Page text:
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Abstract

The concept of conscience is analyzed here in two different ways: the systematic and the historical-literary. As to the first, systematic perspective, I distinguish (in part 1) three levels of conscience and on every level I identify two opposite categories (conscience that is ‛individual’ versus ‛collective’; ‛emotional’ versus ‛intellectual’; ‛motivating ex ante’ versus ‛evaluating ex post’). In the second, historical-literary perspective, I analyze two literary cases of fictional characters usually thought of as being guided or affected by conscience. The first case is the ancient Greek tragedy and here I offer (in part 2) a comment on the Sophoclean Antigone and the Euripidean Orestes presenting them both as dramas that contain an exemplary formulation of the phenomenon of conscience. Although Antigone and Orestes express their main principles of action in apparently different words, I suggest (in part 3) the two poetical visions of conscience are equally based upon a highly emotional behavior called pathos by the Greek. Thereby I provide a reason, why ancient philosophers created a new concept of conscience intended as an alternative to the poetical vision of human behavior. The new philosophical concept of conscience was based upon an axiological behavior called ethos. I also coin (in part 4) a concept of the ‛community of conscience’ where I distinguish four ‛aspects of solidarity’ in conscience, namely, somebody’s own self, a group of significant persons, a group of the same moral principles, and a sameness of life. In the end I turn (in part 5) to a historical-literary case in Joseph Conrad’s last novel The Rover (1923), which provoked a lively discussion among Polish authors and seems useful as an illustration of several levels of ‛solidarity of conscience’.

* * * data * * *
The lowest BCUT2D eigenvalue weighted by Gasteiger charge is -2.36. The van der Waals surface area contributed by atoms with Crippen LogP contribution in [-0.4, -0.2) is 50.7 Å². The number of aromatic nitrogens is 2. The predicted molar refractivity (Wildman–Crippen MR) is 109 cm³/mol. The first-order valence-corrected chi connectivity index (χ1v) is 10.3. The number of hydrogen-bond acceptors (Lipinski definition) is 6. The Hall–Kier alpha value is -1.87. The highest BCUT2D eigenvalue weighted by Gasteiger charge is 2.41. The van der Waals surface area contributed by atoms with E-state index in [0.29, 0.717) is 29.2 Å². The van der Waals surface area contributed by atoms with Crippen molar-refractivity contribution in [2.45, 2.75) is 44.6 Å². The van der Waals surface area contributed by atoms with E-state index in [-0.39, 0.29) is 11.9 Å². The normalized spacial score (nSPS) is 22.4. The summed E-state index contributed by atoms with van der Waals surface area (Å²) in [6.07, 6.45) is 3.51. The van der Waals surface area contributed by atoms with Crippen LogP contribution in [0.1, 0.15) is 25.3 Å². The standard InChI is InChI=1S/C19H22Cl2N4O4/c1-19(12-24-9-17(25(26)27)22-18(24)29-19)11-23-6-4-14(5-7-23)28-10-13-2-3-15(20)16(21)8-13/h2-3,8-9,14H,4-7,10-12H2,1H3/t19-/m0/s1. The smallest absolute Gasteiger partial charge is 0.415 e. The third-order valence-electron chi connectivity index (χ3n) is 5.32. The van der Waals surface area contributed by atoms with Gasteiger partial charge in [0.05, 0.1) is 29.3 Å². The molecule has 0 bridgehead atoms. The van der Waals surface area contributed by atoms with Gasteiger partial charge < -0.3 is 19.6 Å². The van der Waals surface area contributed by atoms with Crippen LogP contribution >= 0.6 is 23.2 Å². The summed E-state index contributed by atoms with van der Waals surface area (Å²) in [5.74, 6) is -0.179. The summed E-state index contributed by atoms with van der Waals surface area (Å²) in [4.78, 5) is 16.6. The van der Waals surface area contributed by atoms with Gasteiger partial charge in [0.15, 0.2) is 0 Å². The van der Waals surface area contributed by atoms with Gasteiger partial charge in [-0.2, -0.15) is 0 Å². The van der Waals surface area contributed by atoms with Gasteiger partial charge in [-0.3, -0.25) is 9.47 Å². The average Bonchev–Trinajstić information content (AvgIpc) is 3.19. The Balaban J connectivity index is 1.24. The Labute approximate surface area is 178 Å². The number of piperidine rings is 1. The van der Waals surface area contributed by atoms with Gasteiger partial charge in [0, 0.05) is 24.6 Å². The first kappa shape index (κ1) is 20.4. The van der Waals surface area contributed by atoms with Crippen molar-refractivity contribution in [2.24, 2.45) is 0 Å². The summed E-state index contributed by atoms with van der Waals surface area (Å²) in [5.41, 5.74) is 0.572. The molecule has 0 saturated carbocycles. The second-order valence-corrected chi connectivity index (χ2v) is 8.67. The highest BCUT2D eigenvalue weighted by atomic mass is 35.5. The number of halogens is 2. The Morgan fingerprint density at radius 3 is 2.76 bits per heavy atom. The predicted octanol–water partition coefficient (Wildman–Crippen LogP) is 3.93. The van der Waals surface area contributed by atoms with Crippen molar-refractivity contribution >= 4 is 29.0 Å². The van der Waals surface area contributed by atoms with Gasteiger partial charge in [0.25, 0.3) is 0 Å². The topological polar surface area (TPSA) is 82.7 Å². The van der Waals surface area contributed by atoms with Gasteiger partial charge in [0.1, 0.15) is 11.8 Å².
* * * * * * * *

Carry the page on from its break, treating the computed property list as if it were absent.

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Abstract

The article presents the question of solidarity in relation to the energy policy of the European Union. This topic seems particularly important in the context of the crisis of the European integration process, which includes, in particular, economic problems, the migration crisis and the withdrawal of the United Kingdom from the European Union (Brexit). The issue of solidarity was analyzed from the legal and formal, institutional, and functional and relational points of view. The aim of the article is to show to what extent the theoretical assumptions, resulting from the provisions of European law on the solidarity, correspond with the actions of the Member States in the energy sector. The practice of the integration process indicates that the particular national economic interests in the energy sector are more important for the Member States than working towards European solidarity. Meanwhile, without a sense of responsibility for the pan-European interest, it is not possible to effectively implement the EU’s energy policy. The European Commission – as the guardian of the treaties – confronts the Member States with ambitious challenges to be undertaken “in the spirit of solidarity”. In the verbal sphere, this is supported by by capitals of the individual countries, but in practice, the actions taken divide the Member States into opposing camps instead of building a sense of the European energy community. This applies in particular to such issues as: the management of the energy union, investments in the gas sector (e.g. Nord Stream I and Nord Stream II), and the position towards third countries – suppliers of energy raw materials to the EU (in particular towards the Russian Federation). Different views on the above problems make it extremely difficult for Member States to take action “in the spirit of energy solidarity”. Thus, the energy problem becomes another reason for the weakening of European unity.